I’d never noticed this until Matthew sent me the tweet. It wouldn’t work with straight-sided diamonds, of course:

An amazing Janus-like work of art:

 

27 Comments

  1. ThyroidPlanet
    Posted November 18, 2018 at 6:47 am | Permalink

    Hoover fact : translated De Re Metallica.

    Also scientifically literate.

  2. Frank Bath
    Posted November 18, 2018 at 7:03 am | Permalink

    The other night Larry, the 10 Downing Street cat, totally eclipsed the BBC’s political correspondent’s live piece to camera as he sat and waited for someone to open the door for him.

  3. Posted November 18, 2018 at 7:31 am | Permalink

    What age were you when you first saw the 8 in the middle of the 8 of diamonds

    I was 52.

    • GBJames
      Posted November 18, 2018 at 9:24 am | Permalink

      68, here.

      • Graham Martin-Royle
        Posted November 18, 2018 at 11:14 am | Permalink

        63, or to put it another way, just now when it was pointed out!

  4. DrBrydon
    Posted November 18, 2018 at 8:05 am | Permalink

    That statue is amazing!

  5. Laurance
    Posted November 18, 2018 at 8:27 am | Permalink

    And what age was I when I saw that 8?

    Ummm…77. Which is right now. I never saw this before. Oh well, I can’t win ’em all.

    • Rita
      Posted November 18, 2018 at 10:29 am | Permalink

      73 here.

  6. Posted November 18, 2018 at 8:56 am | Permalink

    It took a while to see the eight. Now I cannot not see it.

  7. Mark Sturtevant
    Posted November 18, 2018 at 9:47 am | Permalink

    What age was I when I saw the 8? 56. As in right now.

  8. Posted November 18, 2018 at 11:16 am | Permalink

    Fermenting apples AFTER ingesting them is called digestion, right?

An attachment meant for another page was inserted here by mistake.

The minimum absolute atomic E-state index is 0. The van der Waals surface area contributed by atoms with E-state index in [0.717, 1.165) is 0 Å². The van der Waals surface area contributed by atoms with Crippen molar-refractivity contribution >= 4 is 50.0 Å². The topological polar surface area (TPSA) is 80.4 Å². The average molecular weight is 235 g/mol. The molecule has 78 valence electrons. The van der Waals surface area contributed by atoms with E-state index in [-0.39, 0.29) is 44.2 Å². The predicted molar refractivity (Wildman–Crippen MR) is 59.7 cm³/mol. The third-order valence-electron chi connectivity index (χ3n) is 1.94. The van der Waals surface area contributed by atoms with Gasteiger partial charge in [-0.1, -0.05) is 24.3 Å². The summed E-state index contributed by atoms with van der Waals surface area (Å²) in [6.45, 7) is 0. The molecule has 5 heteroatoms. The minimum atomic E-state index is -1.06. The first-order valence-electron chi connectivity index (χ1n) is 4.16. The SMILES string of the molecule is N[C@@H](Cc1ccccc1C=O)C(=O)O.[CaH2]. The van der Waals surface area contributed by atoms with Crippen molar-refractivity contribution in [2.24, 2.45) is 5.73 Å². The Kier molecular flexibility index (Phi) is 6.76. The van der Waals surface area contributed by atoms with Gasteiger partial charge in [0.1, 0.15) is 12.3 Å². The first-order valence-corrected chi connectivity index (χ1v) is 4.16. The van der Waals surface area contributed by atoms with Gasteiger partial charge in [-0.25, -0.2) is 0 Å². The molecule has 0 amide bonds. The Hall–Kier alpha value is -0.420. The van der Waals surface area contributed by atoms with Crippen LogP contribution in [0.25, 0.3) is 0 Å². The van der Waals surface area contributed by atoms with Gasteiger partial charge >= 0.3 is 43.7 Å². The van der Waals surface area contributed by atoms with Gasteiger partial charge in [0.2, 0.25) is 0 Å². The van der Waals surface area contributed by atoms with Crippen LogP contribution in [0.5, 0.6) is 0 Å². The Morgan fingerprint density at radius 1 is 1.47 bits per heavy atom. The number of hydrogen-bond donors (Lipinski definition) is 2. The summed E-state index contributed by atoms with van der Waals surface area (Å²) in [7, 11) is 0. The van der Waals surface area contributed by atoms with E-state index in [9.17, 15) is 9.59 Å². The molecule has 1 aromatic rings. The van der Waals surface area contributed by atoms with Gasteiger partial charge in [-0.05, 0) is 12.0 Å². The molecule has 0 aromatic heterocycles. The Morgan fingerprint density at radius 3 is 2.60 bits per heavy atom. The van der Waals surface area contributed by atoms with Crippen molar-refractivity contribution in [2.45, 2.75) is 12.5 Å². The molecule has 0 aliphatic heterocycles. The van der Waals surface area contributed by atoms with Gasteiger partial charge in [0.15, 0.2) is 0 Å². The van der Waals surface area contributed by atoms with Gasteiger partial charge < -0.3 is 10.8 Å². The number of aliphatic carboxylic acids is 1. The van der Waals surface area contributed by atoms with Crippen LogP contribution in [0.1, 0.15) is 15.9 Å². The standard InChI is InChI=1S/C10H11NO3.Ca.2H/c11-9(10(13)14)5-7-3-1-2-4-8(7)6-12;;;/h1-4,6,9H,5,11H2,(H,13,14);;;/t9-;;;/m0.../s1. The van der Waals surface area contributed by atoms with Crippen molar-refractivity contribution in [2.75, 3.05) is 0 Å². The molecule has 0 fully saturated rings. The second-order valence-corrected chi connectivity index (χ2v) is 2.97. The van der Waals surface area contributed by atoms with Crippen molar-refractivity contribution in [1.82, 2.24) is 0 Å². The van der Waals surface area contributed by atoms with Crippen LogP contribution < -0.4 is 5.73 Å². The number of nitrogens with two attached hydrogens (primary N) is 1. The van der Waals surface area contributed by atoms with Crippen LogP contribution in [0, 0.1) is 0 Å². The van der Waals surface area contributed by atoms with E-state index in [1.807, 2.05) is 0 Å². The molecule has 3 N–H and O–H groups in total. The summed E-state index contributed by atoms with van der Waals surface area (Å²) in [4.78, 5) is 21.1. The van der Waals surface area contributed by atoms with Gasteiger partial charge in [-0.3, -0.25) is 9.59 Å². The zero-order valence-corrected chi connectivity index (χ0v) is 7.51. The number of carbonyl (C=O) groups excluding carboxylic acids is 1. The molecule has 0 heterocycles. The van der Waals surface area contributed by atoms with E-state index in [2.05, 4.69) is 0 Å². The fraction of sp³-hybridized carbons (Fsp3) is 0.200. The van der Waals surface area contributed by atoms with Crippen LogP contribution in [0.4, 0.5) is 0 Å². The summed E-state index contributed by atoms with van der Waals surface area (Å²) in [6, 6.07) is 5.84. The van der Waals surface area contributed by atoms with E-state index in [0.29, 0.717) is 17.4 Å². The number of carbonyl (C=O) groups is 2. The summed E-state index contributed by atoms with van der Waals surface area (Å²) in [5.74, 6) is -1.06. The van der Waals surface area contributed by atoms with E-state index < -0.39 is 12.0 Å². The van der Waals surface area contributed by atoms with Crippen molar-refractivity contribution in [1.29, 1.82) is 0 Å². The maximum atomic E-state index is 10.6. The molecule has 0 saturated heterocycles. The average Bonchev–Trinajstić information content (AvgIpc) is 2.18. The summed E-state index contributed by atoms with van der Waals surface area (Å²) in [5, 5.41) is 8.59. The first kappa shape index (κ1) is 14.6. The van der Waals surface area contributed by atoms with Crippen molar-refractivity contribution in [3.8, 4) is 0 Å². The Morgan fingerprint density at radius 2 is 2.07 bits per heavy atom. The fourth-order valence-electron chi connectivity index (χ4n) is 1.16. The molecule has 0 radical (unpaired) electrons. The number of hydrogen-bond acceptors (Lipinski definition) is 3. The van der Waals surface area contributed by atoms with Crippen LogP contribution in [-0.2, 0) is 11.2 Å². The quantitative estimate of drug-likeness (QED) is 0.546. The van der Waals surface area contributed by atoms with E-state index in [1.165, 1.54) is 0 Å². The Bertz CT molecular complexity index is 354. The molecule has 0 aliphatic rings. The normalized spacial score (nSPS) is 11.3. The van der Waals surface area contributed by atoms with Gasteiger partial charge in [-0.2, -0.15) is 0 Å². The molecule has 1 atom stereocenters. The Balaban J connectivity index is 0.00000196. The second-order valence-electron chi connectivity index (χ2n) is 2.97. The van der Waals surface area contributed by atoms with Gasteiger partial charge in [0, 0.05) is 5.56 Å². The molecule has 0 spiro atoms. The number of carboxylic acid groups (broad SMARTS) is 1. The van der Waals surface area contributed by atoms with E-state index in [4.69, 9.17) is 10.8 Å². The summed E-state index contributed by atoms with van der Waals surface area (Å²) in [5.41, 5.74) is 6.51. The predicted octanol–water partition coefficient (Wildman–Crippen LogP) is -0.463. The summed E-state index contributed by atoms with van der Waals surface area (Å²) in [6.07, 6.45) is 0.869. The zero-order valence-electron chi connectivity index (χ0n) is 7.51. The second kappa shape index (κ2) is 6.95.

9. JonLynnHarvey
    Posted November 18, 2018 at 11:17 am | Permalink

    Far moreso than Jesus of Nazareth, there is NO consensus as to whether Robin Hood existed as a historical figure in any form. (I’ve known this since the 1970s when I majored in late medieval and early modern history.)

    As Wikipedia notes,
    “The historicity of Robin Hood is not conclusively proven and has been debated for centuries. There are numerous references to historical figures with similar names that have been proposed as possible evidence of his existence, some dating back to the late 13th century. At least eight plausible origins to the story have been mooted by historians and folklorists, including suggestions that “Robin Hood” was a stock alias used by outlaws in general who did not want to reveal their identity.”

    • JonLynnHarvey
      Posted November 18, 2018 at 11:20 am | Permalink

      Also legendary or not, I know of no source that backs up the Nov 18 date.

  10. rickflick
    Posted November 18, 2018 at 11:25 am | Permalink

    The bat story is very touching. You can see that the humans are very knowledgeable about the bat’s behavior, which led to a successful outcome.

  11. Taz
    Posted November 18, 2018 at 1:03 pm | Permalink

    I clicked on the Mahmoud Ahmadinejad tweet. One of the replies (from someone called “EducatedHillbilly”) was hidden because it may contain “sensitive material”. I had to click the view button to see it. It was a gif of Michael Jordan dunking on someone. WTF twitter?

    • gravelinspector-Aidan
      Posted November 18, 2018 at 7:47 pm | Permalink

      It was a gif of Michael Jordan dunking on someone.

      Maybe dunking your biscuit (or slice of toast, unbuttered) into someone else’s cup of tea is some hideous social faux pas in Iran?

      WTF twitter?

      Someone made an objection – maybe several someones – and an internal-to-Twitter threshold was staggered over, putting the tweets into purdah. No humans involved.
      Actualy, half-way seriously, viewing Twitter in some countries might trigger an “objectionable content” warning for any picture with more than a certain proportion of skin tone pixels (try defining that), or images of anyone in short-shorts or short-arm vests (same comment) – regardless of context. Again, no humans involved, just a (deliberately?) simplistic approach to adherence to rules.

  12. Posted November 18, 2018 at 3:29 pm | Permalink

    Hoover signed the Migratory Bird Act in February, not November 1929 – before the stock market crash of October 29th.